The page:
Prince Harry Speaks Out on ‘King Charles Not His Real Father’ Rumors

During his appearance in the High Court in London on Tuesday, Prince Harry finally addressed the lingering rumors surrounding his biological father, King Charles III. Expressing his concerns, the Duke of Sussex revealed his fears that journalists were trying to alienate him from the Royal Family.

Prince Harry’s visit to the UK was primarily for the purpose of giving evidence in his case against MGN, which involves allegations of illegal information-gathering techniques used in the past. One article in particular under review focused on rumors suggesting Major James Hewitt, who was allegedly involved in an affair with Princess Diana, may in fact be Prince Harry’s biological father.

In a witness statement obtained by Newsweek, the youngest son of King Charles spoke out, saying: “This article, written by Dean Rousewell and published on page 4 of The People, details a plot to obtain a sample of my DNA in order to test my parentage.”

“Numerous newspapers had spread the rumor that Major James Hewitt was my biological father – a man with whom my mother had a relationship after I was born. At the time of these and similar articles, I was unaware that my mother hadn’t even met Major Hewitt until I was born.”

“This revelation only came to my knowledge around 2014, although I understand now that it was already common knowledge among the defendant’s journalists. At that time, I was only 18, having lost my mother just six years ago, and stories like these felt incredibly damaging and terribly real.”

“They were hurtful, malicious and cruel. They left me wondering about the motives behind such stories. Did the newspapers deliberately sow doubt in the minds of the public to potentially force me out of the royal family? ”

The uncertainty surrounding Prince Harry’s true parentage was dispelled when he turned 30, two years before he met his wife, Meghan Markle, and a year after the birth of Prince George, the son of Kate Middleton and the Prince William.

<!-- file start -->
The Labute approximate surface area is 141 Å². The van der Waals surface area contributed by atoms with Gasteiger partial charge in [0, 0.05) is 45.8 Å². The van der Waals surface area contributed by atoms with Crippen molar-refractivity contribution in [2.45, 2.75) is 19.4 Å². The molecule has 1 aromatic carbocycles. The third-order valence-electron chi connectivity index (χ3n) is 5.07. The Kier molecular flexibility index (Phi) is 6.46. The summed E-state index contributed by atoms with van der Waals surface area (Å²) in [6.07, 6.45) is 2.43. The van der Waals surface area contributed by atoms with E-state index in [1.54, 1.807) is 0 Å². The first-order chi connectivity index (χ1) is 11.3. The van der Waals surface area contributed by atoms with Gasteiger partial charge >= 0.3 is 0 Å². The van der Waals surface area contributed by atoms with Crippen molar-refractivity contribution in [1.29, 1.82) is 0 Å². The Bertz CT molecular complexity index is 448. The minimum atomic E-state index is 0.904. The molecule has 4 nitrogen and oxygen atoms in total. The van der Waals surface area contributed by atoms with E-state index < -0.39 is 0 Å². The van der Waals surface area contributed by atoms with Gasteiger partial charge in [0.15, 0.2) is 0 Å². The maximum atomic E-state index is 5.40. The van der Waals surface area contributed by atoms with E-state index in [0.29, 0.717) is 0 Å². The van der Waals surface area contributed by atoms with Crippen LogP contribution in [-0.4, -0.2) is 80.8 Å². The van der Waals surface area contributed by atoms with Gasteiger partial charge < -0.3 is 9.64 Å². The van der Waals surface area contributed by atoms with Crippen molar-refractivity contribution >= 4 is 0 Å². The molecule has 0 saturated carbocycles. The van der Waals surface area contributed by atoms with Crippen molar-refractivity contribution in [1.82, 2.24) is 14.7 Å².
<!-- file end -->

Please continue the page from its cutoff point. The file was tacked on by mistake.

Prince Harry’s case also highlights a second article published in the Mirror, titled ‘Plot to steal Harry’s DNA’, which was published on December 16, 2002.

In his witness statement, Harry pointed out: “This article has looked at the financial incentives associated with obtaining my DNA and selling it to a foreign newspaper.”

“He reported that officials at St James’s Palace believed my DNA could fetch ‘tens of thousands of pounds’ if offered to foreign publication,” he added.

Continuing his testimony, the prince remarked: “Once again, I find it unlikely that this information was leaked by anyone in the palace, given the security risks involved.”

“The article also suggested that Spain was a likely location for the supposed ‘honey trap’. However, I am unsure of the source of this information provided to the reporter by the [Mirror Group].”

Prince Harry went on to describe an anecdote shared by his father, Prince Charles, who often recounted an encounter with a patient at Broadmoor Psychiatric Hospital claiming to be the Prince of Wales. “Who knows if I am really the Prince of Wales? Who knows if I’m even your real father? Maybe your real father is in Broadmoor, darling! Prince Charles was joking.

Reflecting on this, Prince Harry wrote: “He was laughing and laughing, although it was a remarkably unfunny joke, especially given the rumors circulating at the time suggesting that my real father was one of my mother’s former lovers, Major James Hewitt.”

“One of the reasons fueling this rumor was Major Hewitt’s striking red hair, but, sadistically, tabloid readers found delight in the thought that Prince Charles’ youngest child might not be his biological child. For some inexplicable reason, they couldn’t understand enough of this “joke”. Maybe it made them feel

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